Like similar companies, Rancher’s original focus was first on Docker infrastructure before it pivoted to putting its emphasis on Kubernetes once that became the de facto standard for container orchestration. Unsurprisingly, this is also why SUSE is now acquiring this company. After a number of ups and downs — and various ownership changes — SUSE has now found its footing again and today’s acquisition shows that its aiming to capitalize on its current strengths.
Just last month, the company reported that the annual contract value of its booking increased by 30% year over year and that it saw a 63% increase in customer deals worth more than $1 million in the last quarter, with its cloud revenue growing 70%. While it is still in the Linux distribution business that the company was founded on, today’s SUSE is a very different company, offering various enterprise platforms (including its Cloud Foundry-based Cloud Application Platform), solutions and services. And while it already offered a Kubernetes-based container platform, Rancher’s expertise will only help it to build out this business.
“This is an incredible moment for our industry, as two open source leaders are joining forces. The merger of a leader in Enterprise Linux, Edge Computing and AI with a leader in Enterprise Kubernetes Management will disrupt the market to help customers accelerate their digital transformation journeys,” said SUSE CEO Melissa Di Donato in today’s announcement. “Only the combination of SUSE and Rancher will have the depth of a globally supported and 100% true open source portfolio, including cloud native technologies, to help our customers seamlessly innovate across their business from the edge to the core to the cloud.”
The company describes today’s acquisition as the first step in its ‘inorganic growth strategy’ and Di Donato notes that this acquisition will allow the company to “play an even more strategic role with cloud service providers, independent hardware vendors, systems integrators and value-added resellers who are eager to provide greater customer experiences.”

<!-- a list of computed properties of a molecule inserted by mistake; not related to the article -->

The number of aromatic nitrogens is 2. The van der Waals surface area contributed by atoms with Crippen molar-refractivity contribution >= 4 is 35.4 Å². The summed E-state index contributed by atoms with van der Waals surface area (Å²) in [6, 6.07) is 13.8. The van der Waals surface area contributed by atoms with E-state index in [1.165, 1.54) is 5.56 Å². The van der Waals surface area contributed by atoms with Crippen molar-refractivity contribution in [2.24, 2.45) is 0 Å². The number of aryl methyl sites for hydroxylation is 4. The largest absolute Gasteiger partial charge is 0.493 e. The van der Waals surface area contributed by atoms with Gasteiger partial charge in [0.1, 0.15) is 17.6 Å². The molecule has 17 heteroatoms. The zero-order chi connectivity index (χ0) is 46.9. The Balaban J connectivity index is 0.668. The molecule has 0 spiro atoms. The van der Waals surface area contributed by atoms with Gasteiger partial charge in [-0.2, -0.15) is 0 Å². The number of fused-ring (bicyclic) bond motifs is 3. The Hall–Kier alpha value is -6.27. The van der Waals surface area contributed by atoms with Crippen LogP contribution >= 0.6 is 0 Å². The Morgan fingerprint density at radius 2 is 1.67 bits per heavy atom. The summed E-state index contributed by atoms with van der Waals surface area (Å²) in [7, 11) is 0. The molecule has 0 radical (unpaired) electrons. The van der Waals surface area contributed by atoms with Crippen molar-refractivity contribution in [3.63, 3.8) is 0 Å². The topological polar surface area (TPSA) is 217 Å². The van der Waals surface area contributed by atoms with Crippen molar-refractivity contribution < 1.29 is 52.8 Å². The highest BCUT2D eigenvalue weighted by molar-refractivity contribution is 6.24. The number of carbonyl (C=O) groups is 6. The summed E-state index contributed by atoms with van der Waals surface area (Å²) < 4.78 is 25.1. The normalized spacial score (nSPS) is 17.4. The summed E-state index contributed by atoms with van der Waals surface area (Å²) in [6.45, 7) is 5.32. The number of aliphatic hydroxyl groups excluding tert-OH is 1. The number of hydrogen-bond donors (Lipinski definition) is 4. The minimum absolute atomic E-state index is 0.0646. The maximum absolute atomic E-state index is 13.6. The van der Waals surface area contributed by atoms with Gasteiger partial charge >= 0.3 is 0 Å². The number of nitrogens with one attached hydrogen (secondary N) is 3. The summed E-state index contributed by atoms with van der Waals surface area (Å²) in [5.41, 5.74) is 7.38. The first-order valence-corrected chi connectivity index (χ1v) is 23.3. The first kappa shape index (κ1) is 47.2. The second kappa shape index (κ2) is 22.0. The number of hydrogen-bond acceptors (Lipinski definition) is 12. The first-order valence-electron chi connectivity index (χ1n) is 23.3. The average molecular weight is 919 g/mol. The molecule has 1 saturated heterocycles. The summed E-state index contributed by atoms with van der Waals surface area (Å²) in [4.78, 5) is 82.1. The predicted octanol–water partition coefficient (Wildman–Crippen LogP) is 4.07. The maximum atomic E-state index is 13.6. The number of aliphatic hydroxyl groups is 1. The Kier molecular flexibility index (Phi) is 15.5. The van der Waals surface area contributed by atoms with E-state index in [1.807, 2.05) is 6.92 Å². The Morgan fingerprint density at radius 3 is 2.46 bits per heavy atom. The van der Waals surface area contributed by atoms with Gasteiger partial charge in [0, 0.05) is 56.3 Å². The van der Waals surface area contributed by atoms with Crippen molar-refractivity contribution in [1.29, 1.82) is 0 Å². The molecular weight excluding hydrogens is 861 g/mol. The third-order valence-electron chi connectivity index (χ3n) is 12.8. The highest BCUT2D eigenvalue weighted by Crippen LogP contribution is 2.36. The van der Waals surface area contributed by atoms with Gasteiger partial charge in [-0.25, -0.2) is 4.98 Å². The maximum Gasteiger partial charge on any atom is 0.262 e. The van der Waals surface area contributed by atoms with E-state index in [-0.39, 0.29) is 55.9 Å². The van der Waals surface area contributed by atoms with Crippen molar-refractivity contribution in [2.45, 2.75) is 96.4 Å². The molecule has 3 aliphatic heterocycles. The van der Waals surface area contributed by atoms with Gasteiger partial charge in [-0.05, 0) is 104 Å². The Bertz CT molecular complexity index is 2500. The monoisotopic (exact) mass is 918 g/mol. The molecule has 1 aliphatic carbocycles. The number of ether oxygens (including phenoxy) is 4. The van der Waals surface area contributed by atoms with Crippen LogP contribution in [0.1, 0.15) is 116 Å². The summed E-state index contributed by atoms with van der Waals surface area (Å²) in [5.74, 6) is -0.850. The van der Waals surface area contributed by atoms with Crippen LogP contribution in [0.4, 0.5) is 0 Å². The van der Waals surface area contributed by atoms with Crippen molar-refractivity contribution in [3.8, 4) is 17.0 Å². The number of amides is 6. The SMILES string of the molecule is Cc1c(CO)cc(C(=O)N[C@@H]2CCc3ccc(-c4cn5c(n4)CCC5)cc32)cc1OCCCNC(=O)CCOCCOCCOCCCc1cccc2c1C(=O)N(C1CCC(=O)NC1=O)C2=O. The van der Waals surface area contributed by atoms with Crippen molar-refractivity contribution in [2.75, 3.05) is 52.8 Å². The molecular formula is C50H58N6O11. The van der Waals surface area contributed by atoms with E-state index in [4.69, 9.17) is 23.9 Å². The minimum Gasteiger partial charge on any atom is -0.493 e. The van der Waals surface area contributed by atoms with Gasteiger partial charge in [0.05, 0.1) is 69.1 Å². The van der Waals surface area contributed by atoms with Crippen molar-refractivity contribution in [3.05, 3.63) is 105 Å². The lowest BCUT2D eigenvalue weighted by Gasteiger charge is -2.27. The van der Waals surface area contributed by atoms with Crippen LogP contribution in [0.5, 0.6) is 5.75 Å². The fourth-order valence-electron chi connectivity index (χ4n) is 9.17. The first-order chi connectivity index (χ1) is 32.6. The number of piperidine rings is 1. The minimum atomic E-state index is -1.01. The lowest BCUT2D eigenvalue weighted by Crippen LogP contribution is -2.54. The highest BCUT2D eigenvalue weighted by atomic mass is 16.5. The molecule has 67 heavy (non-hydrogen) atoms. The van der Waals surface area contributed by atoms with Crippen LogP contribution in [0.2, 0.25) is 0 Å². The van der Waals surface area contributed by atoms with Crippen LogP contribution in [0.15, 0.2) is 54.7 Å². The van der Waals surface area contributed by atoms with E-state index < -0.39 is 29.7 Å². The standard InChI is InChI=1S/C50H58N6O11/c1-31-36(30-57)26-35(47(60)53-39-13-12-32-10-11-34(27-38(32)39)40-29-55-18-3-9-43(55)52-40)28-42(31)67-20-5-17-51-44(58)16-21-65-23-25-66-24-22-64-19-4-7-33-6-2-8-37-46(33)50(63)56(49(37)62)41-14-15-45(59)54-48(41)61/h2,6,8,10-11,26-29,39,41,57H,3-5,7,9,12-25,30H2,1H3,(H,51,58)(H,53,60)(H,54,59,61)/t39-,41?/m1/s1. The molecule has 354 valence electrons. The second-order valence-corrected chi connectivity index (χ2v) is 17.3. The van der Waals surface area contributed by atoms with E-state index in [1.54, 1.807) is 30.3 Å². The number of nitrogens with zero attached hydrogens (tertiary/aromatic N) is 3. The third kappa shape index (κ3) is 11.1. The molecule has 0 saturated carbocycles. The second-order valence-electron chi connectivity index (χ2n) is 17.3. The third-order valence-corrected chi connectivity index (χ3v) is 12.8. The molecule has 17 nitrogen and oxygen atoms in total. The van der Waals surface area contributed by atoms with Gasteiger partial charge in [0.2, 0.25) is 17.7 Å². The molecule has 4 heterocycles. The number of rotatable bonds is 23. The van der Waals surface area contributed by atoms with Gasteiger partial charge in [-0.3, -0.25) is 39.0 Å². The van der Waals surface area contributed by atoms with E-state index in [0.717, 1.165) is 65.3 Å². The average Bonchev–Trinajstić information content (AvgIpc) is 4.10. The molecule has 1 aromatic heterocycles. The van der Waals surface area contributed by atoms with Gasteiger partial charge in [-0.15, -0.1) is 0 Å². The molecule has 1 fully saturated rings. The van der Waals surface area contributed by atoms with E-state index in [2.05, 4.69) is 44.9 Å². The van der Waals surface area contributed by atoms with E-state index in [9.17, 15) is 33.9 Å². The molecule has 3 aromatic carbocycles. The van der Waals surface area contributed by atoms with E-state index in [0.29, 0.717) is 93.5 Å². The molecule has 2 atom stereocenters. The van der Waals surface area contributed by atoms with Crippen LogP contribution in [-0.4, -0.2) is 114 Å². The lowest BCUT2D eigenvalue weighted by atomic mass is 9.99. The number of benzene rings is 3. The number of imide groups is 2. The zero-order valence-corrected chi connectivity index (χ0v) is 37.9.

Most sales teams earn a commission after a sale closes, but nothing prior to that. Yet there are a variety of signals along the way that indicate the sales process is progressing, and SetSail, a startup from some former Google engineers, is using machine learning to figure out what those signals are, and how to compensate salespeople as they move along the path to a sale, not just after they close the deal.
Today, the startup announced a $7 million investment led by Wing Venture Capital with help from Operator Collective and Team8. Under the terms of the deal, Leyla Seka from Operator will be joining the board. Today’s investment brings the total raised to $11 million, according to the company.
CEO and co-founder Haggai Levi says his company is based on the idea that commission alone is not a good way to measure sales success, and that it is in fact a lagging indicator. “We came up with a different approach. We use machine learning to create progress-based incentives,” Levi explained
To do that they rely on machine learning to discover the signals that are coming from the customer that indicate that the deal is moving forward, and using a points system, companies can begin compensating reps on hitting these milestones, even before the sale closes.
The seeds for the idea behind SetSail were planted years ago when the three founders were working at Google tinkering with ways to motivate sales reps beyond pure commission. From a behavioral perspective, Levi and his co-founders found that reps were taking fewer risks with a pure commission approach and they wanted to find a way to change that. The incremental compensation system achieves that.